2009 Annual Report
1a.Objectives (from AD-416)
The objectives of this cooperative research project are: .
1)Organize and coordinate the Winter Wheat Karnal Bunt (KB) Screening Nursery (WWKBSN) in collaboration with CIMMYT and PAU;.
2)Obtain, increase, and distribute new KB-resistant wheat germplasm lines to regional breeding programs; and.
3)Make crosses between known KB-resistant germplasm lines and elite adapted winter wheat materials from regional wheat breeding programs;.
4)Select adapted KB-resistant lines for germplasm release and cultivar development.
1b.Approach (from AD-416)
Resistant varieties are an important component of an integrated strategy to control KB. The use of resistant varieties is the most economical, sustainable, and long lasting means of control. Dedicated KB screening nurseries exist in collaborating research programs at CIMMYT in Mexico and Punjab Agricultural University (PAU) in India. These nurseries will be used to test experimental wheat breeding lines and mapping populations from the USA for resistance to KB. Known KB-resistant spring wheat lines will be obtained and crossed with locally adapted varieties. Resulting lines will be tested for resistance in the KB nurseries. Field selection will be done at multiple locations for agronomic type.
The Seventh Winter Wheat Karnal Bunt Screening Nursery (WWKBSN) was prepared in August, 2008 from entries received from various winter wheat breeding programs. It was sent for evaluation to CIMMYT in Mexico and to Punjab Agricultural University (PAU) in India, and cooperators at each organization artificially inoculated each entry with Karnal Bunt in early spring, 2009. Selected entries with low disease levels from previous nurseries were also retested by cooperators. A few materials with consistently good levels of KB resistance have been identified through the cooperative screening of the WWKBSN at CIMMYT and in India. The most promising materials are several sister lines from the cross MASON/JAGGER//PECOS (TX99M5009) that have consistently given very low levels of infection, and these lines will be released by Texas A & M University in the near future as “germplasm for KB resistance”. Several additional materials have consistently given low KB readings including some backcross lines with the cultivar Jagger and some synthetic-derived lines. None of these materials have shown immunity, but their level of resistance to KB is probably sufficient to give protection at the field level. In the Eighth WWKBSN that will be assembled in August, 2009, most of the entries from the HRWW region will be advanced breeding lines derived from populations made for KB resistance under this program.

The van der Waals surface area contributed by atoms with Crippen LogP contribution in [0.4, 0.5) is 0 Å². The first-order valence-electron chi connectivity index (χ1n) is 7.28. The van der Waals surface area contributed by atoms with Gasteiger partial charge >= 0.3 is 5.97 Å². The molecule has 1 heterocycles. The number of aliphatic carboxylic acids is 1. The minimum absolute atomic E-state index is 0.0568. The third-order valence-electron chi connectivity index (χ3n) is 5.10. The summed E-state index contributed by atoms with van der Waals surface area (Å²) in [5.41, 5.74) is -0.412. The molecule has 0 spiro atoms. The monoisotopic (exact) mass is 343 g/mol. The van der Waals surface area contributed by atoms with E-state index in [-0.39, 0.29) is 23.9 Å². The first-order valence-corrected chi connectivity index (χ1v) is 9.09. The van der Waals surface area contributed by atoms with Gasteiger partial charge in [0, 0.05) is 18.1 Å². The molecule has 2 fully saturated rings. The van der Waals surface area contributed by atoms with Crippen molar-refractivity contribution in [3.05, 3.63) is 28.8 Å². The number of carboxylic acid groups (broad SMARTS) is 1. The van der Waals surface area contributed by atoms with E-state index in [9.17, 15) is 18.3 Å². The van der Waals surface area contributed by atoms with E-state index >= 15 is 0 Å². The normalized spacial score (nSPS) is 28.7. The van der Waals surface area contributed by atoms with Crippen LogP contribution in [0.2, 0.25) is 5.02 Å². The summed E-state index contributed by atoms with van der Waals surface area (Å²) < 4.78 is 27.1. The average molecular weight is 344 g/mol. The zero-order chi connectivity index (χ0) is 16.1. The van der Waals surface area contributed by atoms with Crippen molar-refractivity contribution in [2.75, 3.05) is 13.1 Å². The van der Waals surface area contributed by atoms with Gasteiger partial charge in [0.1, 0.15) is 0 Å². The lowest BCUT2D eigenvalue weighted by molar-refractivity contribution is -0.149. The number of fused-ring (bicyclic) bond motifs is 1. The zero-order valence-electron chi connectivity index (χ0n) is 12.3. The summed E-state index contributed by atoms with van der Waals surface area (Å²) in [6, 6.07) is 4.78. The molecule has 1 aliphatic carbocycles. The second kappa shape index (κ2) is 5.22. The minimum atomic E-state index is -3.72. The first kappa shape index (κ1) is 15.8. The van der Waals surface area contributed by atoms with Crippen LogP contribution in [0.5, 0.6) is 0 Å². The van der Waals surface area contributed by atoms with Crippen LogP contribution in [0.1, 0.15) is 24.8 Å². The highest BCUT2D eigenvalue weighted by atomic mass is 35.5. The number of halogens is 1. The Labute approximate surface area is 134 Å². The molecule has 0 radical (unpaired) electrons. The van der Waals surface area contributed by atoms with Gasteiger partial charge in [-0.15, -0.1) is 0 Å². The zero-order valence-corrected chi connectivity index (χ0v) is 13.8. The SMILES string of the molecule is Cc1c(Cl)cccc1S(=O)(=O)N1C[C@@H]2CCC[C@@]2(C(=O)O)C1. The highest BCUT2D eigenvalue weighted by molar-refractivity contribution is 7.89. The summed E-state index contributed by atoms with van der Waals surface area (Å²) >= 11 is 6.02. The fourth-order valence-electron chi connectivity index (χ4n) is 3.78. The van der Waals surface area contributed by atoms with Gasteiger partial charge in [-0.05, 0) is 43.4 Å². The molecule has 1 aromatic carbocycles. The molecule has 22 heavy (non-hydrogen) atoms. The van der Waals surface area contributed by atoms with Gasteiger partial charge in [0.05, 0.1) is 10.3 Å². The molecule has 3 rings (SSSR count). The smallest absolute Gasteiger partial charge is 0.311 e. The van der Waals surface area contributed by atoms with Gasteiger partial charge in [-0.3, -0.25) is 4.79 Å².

In the OSU breeding program, populations at the F1 to F8 levels will be evaluated during the 2009-2010 crop season. These materials will be evaluated for leaf and stripe rust resistance, tolerance to abiotic stresses, adaptation, and agronomic type during the 2009-2010 crop year in southern Texas (Castroville nursery) and in Oklahoma. Lines with good agronomic type will be tested in the F5 generation or above in the WWKBSN. The ultimate objective is to identify well adapted winter wheat cultivars for our producers that have adequate levels of KB resistance to provide protection against infection.
Progress on this agreement is monitored by regularly discussing program goals, approaches, and results (teleconference, email) and by reviewing annual accomplishments reports.